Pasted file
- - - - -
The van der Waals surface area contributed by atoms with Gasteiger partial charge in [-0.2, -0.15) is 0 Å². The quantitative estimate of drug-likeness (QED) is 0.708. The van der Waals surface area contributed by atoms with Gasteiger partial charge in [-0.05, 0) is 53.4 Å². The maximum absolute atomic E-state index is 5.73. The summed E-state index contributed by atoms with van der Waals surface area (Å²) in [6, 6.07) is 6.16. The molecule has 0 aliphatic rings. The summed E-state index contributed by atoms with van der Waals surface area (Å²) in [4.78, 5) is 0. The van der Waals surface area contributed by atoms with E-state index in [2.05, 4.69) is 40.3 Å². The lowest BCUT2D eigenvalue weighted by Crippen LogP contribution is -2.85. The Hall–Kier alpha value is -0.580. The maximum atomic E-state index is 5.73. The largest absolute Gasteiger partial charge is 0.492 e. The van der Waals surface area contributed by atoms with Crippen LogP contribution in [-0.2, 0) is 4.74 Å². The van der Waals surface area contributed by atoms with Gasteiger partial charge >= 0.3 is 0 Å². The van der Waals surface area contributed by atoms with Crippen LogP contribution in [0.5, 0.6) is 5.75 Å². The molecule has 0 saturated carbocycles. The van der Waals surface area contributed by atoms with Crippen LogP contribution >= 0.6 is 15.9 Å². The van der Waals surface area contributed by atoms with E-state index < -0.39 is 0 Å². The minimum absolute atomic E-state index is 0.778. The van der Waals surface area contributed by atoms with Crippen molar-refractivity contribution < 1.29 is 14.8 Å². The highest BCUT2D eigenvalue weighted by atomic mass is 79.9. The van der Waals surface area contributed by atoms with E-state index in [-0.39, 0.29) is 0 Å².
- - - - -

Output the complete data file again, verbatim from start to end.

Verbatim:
The van der Waals surface area contributed by atoms with Gasteiger partial charge in [-0.2, -0.15) is 0 Å². The quantitative estimate of drug-likeness (QED) is 0.708. The van der Waals surface area contributed by atoms with Gasteiger partial charge in [-0.05, 0) is 53.4 Å². The maximum absolute atomic E-state index is 5.73. The summed E-state index contributed by atoms with van der Waals surface area (Å²) in [6, 6.07) is 6.16. The molecule has 0 aliphatic rings. The summed E-state index contributed by atoms with van der Waals surface area (Å²) in [4.78, 5) is 0. The van der Waals surface area contributed by atoms with E-state index in [2.05, 4.69) is 40.3 Å². The lowest BCUT2D eigenvalue weighted by Crippen LogP contribution is -2.85. The Hall–Kier alpha value is -0.580. The maximum atomic E-state index is 5.73. The largest absolute Gasteiger partial charge is 0.492 e. The van der Waals surface area contributed by atoms with Crippen LogP contribution in [-0.2, 0) is 4.74 Å². The van der Waals surface area contributed by atoms with Gasteiger partial charge >= 0.3 is 0 Å². The van der Waals surface area contributed by atoms with Crippen LogP contribution in [0.5, 0.6) is 5.75 Å². The molecule has 0 saturated carbocycles. The van der Waals surface area contributed by atoms with Crippen LogP contribution >= 0.6 is 15.9 Å². The van der Waals surface area contributed by atoms with E-state index < -0.39 is 0 Å². The minimum absolute atomic E-state index is 0.778. The van der Waals surface area contributed by atoms with Crippen molar-refractivity contribution < 1.29 is 14.8 Å². The highest BCUT2D eigenvalue weighted by atomic mass is 79.9. The van der Waals surface area contributed by atoms with E-state index in [-0.39, 0.29) is 0 Å².